ICE accepted the form but only gave Maria a temporary Order of Supervision requiring her to report again in 30 days while they review the request. Will they grant the stay of removal? It is difficult to say, but ICE denies a significant number of these requests.  Maria and her husband asked, “What else we can do?” What could I say? I responded with, “Pray that the President will announce something soon.” It is the same line I have told hundreds of people looking for options to fix their immigration dilemma: “Hopefully reforms will come soon.”

The next day I consulted with a surgeon from India. After several years of being on both J-1 and H-1B visas, he was hoping to become a permanent resident of the United States. I explained to him that there is currently a backlog for most highly skilled immigrants from India that could cause the process to take between 5-15 years. He was perplexed by the wait time and told me that he was already considering a move to either Canada or some other developed country that may appreciate his skills more.

For over a decade, I have been saying the system is broken. The U.S. government has failed on immigration, and in the meantime millions have been deported and families have been torn apart. Businesses have to wait each year for a random lottery to determine whether they will even be eligible to pay, on average, over $2,000 in filing fees just for the government to determine if they can hire a foreign worker with specialized skills. Businesses have been forced to outsource their labor or set up operations outside the United States due to this mounting problem as well as other immigration obstacles.  Aspiring immigrants are stuck waiting for several years and oftentimes decades to become permanent residents.

These are only a couple of examples of the damage our messed up immigration system has had on our economy and our community.  It is time for drastic changes to take place.  Maria, her husband and family need immediate relief.  The President taking action is long overdue. If Congress won’t do their job, I believe the President should do it for them. Go big Mr. President!

Written by Mo Goldman, Chair, AILA Media Advocacy Committee

The United States Must Do Better for Same-Sex Partners of Asylum Grantees

shutterstock_164979410Through established asylum and refugee laws, the United States offers protection to individuals who have been persecuted or who have a well-founded fear of persecution based on their sexual orientation, gender identity or because they are perceived to be part of those communities. It is clearly documented by the Department of State (DOS) that over 70 countries around the world actively criminalize homosexuality and target lesbian, gay, bisexual or transgender (LGBT) persons with hate and life-threatening violence. Just last year Russia passed new laws to criminalize homosexual “propaganda” and the India Supreme Court recriminalized homosexuality, overturning a lower court’s previous decriminalization decision. Multiple Middle Eastern countries continue to impose severe jail and death sentences in condemnation against LGBT individuals or those perceived as such.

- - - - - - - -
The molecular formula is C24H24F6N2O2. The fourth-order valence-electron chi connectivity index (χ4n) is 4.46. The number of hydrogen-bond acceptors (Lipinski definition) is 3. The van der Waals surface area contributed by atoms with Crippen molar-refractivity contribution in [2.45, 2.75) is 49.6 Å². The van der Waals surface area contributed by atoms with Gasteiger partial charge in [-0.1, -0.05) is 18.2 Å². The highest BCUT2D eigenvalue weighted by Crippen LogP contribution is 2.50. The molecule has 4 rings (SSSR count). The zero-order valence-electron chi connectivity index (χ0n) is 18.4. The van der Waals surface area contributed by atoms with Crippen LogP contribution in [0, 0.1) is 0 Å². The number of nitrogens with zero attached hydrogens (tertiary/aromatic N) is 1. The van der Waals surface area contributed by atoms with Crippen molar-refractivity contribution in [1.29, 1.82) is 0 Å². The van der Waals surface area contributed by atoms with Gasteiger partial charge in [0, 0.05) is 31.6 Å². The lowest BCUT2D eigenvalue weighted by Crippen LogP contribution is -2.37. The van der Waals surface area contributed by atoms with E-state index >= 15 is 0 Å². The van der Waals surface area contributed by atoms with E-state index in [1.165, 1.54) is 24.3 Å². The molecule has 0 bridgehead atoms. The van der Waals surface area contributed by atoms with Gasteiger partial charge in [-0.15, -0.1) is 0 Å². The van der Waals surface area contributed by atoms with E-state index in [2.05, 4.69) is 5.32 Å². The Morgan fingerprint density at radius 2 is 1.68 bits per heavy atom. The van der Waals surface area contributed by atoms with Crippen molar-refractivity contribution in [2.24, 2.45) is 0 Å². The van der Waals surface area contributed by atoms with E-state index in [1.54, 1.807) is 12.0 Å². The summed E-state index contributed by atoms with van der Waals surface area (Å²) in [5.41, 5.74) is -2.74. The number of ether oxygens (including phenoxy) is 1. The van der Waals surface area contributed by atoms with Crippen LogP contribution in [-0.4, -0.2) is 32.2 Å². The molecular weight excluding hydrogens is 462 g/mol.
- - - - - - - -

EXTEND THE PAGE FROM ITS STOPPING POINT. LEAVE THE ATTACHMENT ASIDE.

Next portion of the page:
By the very nature of these regressive laws, being lesbian, gay, bisexual or transgender is held illegal and immoral. There is no concept of equal treatment under the law in these homophobic countries nor any legal recognition whatsoever of same-sex relationships. Herein lies the conundrum for partners of LGBT asylees: only legally-married spouses are able to follow-to-join an asylum grantee to the United States. While same-sex marriage in the United States is now legally recognized for immigration benefits thanks to the June 2013 Windsor case, LGBT individuals who flee their home countries may leave behind a same-sex partner who cannot become a spouse, as same-sex marriage is not legal in the asylee’s home country. Without a legal spousal relationship, the same-sex partner of an asylee does not qualify to follow-to-join under U.S. immigration law.

The above is the general rule, so one would assume that there must be an exception to protect these vulnerable minorities. Yet, there is no clear policy or easily-accessible path for same-sex partners of asylees. A fair process for these same-sex partners would be consistent with the Obama administration’s policy for equality on LGBT rights and immigration’s historical pro-family unity polices, former Secretary Clinton’s statements on International Human Rights Day in 2011 that “gay rights are human rights, and human rights are gay rights,”[1] and the fact that the Department of State ostensibly allows a change in venue in LGBT immigrant visa processing when the safety of an LGBT applicant may be an issue.[2]

The harsh reality, however, is that both DOS and the Department of Homeland Security (DHS), up until now, are ignoring the very urgent need of same-sex partners and are denying tourist visas and humanitarian parole in even the most compelling of cases. A policy change on this issue is needed from each agency that adjudicates cases involving LGBT applicants, including DOS and DHS. Until the United States addresses this issue, there are untold LGBT individuals who are subjected to the fear of harm or actual violence because of who they are. This hole in the law, while probably unintended, continues to do nothing more than support the forced separation of families.